Nino Pagliccia is a Venezuelan-Canadian statistician who writes about international relations with a focus on the Americas. Nino Pagliccia has managed collaborative projects with Cuban partners in the University of British Columbia’s Global Health Research Program. He is the editor of "Cuba Solidarity in Canada—Five Decades of People-to-People Foreign Relations" (2014). He has been the vice-president of the Canadian-Cuban Friendship Association in Vancouver and founding co-chair of the Canadian Network on Cuba. He has led groups doing volunteer work in Cuba for over 12 years.
Analyst Nino Pagliccia stresses the importance of fighting the disinformation that comes alongside US aggression against Venezuela.
By Nino Pagliccia
Last April marked a special anniversary for Cuba but one that we should all reflect upon given the current events in Latin America, particularly in Venezuela. In mid-April 1961 three cities in Cuba were bombed at the same time from the air. Immediately the US government claimed that Cuban defectors carried out the action with Cuban planes and pilots. The media quickly “confirmed the actions”.
These were false flag attacks organized by the US.
In a large mass rally in Havana the next day Fidel Castro pronounced a very important speech where he called John Kennedy and the media liars. That was the speech where Fidel declared the “socialist character” of the Cuban revolution.
US interventions, military and parliamentary coups have been relentless before and since in Latin America. Often they are preceded by outright disinformation in order to misrepresent events and demonize the target government as a prelude to legitimize a more aggressive intervention.
Fast-forward to the 21st Century, pan quickly over the Middle East, and zoom into our Western hemisphere today and you will see Venezuela. Not the country that most Venezuelans want you to see, but the country that the US government and its allies – Canada at the forefront – want you to see. Reportedly, one that needs a regime change.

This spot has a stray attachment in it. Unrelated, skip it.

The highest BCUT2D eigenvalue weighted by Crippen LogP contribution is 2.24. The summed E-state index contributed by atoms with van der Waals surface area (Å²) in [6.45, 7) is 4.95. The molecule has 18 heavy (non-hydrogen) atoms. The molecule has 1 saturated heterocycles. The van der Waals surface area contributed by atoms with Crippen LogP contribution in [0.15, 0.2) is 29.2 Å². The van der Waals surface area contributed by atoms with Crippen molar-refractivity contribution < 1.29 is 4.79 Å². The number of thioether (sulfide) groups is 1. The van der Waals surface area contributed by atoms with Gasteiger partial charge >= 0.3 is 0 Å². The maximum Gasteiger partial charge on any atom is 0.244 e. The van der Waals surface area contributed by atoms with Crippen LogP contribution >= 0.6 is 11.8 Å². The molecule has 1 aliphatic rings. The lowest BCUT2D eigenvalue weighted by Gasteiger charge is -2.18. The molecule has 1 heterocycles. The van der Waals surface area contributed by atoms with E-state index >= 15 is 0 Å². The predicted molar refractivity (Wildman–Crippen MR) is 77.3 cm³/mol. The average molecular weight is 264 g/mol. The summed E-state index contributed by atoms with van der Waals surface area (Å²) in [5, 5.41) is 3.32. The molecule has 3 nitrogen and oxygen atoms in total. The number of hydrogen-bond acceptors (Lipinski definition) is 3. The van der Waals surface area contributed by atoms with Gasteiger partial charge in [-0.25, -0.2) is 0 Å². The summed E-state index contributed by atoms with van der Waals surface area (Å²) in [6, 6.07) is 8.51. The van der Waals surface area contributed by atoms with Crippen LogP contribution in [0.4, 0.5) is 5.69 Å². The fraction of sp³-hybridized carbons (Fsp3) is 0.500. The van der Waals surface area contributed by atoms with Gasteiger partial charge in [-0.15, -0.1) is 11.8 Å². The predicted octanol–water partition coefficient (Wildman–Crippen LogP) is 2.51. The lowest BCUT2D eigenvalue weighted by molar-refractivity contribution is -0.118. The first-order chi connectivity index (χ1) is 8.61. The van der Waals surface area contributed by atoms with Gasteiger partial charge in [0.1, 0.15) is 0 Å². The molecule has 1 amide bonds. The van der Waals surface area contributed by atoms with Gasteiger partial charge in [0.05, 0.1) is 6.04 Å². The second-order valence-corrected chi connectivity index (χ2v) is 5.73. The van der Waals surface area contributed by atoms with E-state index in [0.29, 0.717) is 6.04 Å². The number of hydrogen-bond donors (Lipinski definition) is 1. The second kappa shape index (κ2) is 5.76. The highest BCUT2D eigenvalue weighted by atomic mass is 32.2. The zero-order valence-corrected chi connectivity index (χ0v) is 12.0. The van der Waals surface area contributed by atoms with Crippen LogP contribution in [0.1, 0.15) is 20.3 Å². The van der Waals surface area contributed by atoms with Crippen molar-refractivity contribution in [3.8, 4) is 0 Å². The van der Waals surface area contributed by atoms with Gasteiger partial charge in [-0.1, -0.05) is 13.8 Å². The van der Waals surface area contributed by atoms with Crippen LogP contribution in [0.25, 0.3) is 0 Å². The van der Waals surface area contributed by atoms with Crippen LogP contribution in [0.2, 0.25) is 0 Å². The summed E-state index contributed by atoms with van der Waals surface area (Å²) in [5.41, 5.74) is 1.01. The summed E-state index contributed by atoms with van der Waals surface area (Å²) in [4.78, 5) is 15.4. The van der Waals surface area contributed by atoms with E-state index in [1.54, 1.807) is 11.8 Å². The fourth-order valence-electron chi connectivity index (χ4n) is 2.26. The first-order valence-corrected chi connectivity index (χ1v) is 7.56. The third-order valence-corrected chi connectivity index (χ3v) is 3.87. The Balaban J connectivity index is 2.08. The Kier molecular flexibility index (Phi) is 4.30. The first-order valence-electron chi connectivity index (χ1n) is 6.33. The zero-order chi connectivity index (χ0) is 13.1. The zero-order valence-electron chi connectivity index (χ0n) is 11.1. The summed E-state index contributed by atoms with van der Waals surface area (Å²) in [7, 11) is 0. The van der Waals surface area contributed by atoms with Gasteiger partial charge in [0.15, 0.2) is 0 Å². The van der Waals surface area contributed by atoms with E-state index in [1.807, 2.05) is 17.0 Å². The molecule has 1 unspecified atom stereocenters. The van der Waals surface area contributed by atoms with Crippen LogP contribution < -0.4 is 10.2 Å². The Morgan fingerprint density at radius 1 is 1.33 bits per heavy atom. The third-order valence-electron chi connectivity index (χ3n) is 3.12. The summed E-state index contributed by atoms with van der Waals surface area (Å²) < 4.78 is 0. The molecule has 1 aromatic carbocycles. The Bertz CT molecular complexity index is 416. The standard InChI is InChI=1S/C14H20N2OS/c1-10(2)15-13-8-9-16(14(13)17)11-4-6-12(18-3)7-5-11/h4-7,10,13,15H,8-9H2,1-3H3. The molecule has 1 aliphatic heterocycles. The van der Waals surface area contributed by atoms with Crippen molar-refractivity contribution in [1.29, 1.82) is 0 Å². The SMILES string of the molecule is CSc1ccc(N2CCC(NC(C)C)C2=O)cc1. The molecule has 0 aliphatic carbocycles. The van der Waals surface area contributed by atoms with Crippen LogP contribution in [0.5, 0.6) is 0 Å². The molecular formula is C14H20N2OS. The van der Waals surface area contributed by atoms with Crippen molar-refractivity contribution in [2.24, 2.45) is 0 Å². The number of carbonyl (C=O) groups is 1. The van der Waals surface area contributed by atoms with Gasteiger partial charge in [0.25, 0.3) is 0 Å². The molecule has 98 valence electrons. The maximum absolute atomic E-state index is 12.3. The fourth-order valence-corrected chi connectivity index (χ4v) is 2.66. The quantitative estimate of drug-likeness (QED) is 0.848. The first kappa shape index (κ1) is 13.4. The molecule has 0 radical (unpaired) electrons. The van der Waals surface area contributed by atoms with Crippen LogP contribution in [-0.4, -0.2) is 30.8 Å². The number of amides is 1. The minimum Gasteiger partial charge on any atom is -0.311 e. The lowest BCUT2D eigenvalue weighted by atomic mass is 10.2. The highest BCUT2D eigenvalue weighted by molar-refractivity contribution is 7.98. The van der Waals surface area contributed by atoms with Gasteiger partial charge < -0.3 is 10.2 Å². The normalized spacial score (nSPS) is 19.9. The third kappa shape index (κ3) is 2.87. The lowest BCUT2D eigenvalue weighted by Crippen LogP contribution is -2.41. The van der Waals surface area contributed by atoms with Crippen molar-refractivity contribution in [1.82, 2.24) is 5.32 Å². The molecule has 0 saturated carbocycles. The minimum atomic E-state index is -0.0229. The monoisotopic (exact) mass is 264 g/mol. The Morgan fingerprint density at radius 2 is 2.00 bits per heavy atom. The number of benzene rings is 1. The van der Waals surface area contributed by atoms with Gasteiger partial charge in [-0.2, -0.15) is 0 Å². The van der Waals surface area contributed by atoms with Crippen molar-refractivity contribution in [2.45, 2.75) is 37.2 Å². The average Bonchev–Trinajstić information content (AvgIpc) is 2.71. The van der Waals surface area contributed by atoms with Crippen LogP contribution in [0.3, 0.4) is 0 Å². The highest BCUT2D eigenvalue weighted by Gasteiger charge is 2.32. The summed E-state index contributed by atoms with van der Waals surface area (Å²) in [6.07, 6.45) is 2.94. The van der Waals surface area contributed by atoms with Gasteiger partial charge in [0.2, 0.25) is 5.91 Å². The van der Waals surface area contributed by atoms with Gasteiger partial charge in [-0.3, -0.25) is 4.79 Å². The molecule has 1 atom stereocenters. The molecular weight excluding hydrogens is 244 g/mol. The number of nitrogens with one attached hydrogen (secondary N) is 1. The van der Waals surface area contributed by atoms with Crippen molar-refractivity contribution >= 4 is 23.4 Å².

The level of disinformation about Venezuela has been widely exposed by political analysts like Dan Kovalik and media groups like Fairness and Accuracy in Reporting (FAIR), which indicated that corporate media in the United States has undertaken “a full-scale marketing campaign for regime change in Venezuela”.
In an article last April Time magazine said, “Venezuelans are starving for information”. Venezuelanalysis.com writers responded that, “Creative reporting about Venezuela is ‘the world’s most lucrative fictional genre’“, and it goes on to show how there are three private TV channels, a satellite provider that covers FOX News, CNN and BBC. Anti-government print media is also widely accessible as well as online outlets.
The truth is that people outside Venezuela are starving for reliable information.
The New York Times printed, “Venezuela’s Collapse Is the Worst Outside of War in Decades” with barely a reference to the impact of US sanctions and the billions of dollars stolen from Venezuela as if irrelevant.
Perhaps there is no conventional war in Venezuela, but there is a devastating economic war imposed by unilateral coercive measures, media warfare or infowar. Venezuelans call it guerra mediática. In 2009 Chavez even spoke of “media dictatorship.”
It kills people just the same by virtue of curtailing vital trade, investment and imports in a capitalist world that reacts and panics very quickly at a minor sign of insecurity. Capital flees, leaving the country at the mercy of political imperial attacks.
The US government and its embedded corporate media become the jugglers of disinformation, or equivalently they display what I call a choreography of disinformation.
When it comes to Venezuela papers like the Washington Post, the NYT, the Globe and Mail and others are no different from tabloids. How else would you interpret the NYT information that Hezbollah is in Venezuela? It is a dangerous insinuation just because the Minister of Industry of Venezuela is of Lebanese descent and his great-uncle allegedly was associated with the Ba’athist Party of Iraq. The NYT would never make such an outlandish insinuation that the neo-Fascists are in Canada because Chrystia Freeland had a distant relative associated with Nazism in the Ukraine.
If we skip over the most obvious media lies, the bulk of disinformation can be reduced to two main categories of accusations laid against Nicolas Maduro: 1) Maduro is not a legitimate president; and 2) Maduro has broken the constitutional order of Venezuela.
Is Maduro an illegitimate president? Let’s remember that Maduro obtained irrefutably almost 68% of the valid votes on May 20th, and that Juan Guaidó appointed himself as “interim president” in a street rally.
Further, an analysis of the electoral process based on the established international standards shows that all the recommended elements for a legitimate election were followed in Venezuela and confirmed by many international observers.